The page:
Sunday, June 25, 2017

Review: The Code Book by Simon Singh (1999)



I have what is either a very bad habit or a very good habit.  Whenever I come across a reference to a book on a subject I know very little about, I put everything else I want to read aside and read that book instead.  In this case, the subject was cryptography, and the book is Simon Singh's The Code Book.  Covering the history of codemaking and codebreaking from ancient civilizations, through the development of mechanical enciphering (esp. the Enigma machine and Bletchley Park) and up to public key encryption and the possibilities implied by quantum computing.  All of this, with a brief detour into the deciphering of Hieroglyphics and Linear B, is explained in terms that a layman (i.e. me) can understand.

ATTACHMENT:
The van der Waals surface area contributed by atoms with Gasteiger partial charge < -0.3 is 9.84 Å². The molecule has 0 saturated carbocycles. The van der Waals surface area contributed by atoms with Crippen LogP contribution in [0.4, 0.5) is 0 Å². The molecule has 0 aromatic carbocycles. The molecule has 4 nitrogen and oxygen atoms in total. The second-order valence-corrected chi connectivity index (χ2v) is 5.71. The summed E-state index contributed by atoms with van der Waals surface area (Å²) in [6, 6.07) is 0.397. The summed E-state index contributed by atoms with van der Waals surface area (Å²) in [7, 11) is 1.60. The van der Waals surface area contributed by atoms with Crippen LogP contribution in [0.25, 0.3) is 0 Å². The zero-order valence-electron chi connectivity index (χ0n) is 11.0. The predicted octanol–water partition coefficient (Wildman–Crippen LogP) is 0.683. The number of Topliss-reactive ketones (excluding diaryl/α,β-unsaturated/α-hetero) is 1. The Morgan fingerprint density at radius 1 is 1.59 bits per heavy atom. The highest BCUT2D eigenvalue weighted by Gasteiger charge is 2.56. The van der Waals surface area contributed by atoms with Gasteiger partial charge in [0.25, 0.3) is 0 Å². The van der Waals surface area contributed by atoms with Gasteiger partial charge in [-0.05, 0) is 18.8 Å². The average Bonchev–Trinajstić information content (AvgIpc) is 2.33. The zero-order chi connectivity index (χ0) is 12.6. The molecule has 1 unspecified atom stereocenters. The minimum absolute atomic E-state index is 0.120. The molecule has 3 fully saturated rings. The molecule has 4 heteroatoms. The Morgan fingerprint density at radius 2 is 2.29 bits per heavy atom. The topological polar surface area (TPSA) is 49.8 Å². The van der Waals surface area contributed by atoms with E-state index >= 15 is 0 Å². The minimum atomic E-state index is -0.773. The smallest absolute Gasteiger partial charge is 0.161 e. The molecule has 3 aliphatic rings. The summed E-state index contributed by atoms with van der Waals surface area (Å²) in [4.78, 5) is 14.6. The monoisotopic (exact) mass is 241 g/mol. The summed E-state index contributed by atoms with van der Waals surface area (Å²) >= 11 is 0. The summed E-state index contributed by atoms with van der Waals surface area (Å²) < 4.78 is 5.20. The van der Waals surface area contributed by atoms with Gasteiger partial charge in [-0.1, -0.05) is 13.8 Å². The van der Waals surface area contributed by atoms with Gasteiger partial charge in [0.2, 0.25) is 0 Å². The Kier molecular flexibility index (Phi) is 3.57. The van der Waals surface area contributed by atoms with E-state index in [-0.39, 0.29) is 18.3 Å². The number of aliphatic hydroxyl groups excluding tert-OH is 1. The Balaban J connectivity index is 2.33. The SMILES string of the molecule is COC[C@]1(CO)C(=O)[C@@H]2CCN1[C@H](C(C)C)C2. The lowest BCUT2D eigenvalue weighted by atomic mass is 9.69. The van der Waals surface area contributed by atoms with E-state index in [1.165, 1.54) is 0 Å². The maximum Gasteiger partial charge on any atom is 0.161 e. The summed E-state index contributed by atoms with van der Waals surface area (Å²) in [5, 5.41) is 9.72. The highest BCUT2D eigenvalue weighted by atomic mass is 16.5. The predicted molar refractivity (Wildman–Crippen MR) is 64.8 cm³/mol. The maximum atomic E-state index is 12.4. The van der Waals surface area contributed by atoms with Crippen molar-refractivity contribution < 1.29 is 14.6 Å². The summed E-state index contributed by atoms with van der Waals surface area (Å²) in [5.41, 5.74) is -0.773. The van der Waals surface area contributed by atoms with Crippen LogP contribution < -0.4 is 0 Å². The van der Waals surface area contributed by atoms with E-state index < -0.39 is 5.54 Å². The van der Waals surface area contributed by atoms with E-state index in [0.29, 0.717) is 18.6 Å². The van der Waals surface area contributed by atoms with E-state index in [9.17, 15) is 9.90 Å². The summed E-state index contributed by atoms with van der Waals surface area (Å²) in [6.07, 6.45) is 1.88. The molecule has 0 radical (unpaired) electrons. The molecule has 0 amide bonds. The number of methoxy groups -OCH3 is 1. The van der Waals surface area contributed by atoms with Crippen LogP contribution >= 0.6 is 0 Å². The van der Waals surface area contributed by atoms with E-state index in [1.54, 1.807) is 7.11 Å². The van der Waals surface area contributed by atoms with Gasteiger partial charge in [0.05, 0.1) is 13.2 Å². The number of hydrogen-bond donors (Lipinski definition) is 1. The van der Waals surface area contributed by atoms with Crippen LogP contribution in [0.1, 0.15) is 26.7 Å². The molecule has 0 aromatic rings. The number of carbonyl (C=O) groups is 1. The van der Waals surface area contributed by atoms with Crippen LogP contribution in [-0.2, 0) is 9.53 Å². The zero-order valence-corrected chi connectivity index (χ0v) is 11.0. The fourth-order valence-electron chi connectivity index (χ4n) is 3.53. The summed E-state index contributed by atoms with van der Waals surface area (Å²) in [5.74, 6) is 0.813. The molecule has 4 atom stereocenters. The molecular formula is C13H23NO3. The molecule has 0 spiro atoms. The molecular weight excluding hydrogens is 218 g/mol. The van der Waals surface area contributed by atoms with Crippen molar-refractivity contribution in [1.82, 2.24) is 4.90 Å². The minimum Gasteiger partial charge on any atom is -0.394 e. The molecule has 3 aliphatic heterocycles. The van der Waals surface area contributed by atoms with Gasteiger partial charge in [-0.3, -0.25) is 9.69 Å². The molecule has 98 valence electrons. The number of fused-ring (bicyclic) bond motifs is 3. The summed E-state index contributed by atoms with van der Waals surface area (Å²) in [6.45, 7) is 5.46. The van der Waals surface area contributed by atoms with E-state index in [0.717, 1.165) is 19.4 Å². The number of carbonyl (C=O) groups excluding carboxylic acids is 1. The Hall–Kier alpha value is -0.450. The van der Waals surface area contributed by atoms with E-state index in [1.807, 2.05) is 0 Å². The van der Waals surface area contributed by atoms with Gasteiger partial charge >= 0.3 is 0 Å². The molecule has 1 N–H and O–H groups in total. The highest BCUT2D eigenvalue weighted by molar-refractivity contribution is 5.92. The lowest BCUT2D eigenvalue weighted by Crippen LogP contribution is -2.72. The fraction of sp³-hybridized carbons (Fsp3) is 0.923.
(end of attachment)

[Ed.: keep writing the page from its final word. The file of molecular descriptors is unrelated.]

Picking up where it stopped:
One reason I hesitate to review books like this is my knowledge on the subject is so scarce that I can't really speak to its veracity.  Unlike some non-fiction books (*cough* Freakonomics *cough*), there are no obvious problems that stick out.  This is not a bad thing, but could indicate a very good book or a book that seems very good to someone who doesn't know what they're talking about (i.e. me).  Anyway, assuming Singh's work is as well-researched and accurate as it appears to me, it's a good primer on a subject that will only become more relevant to the average person as time passes.

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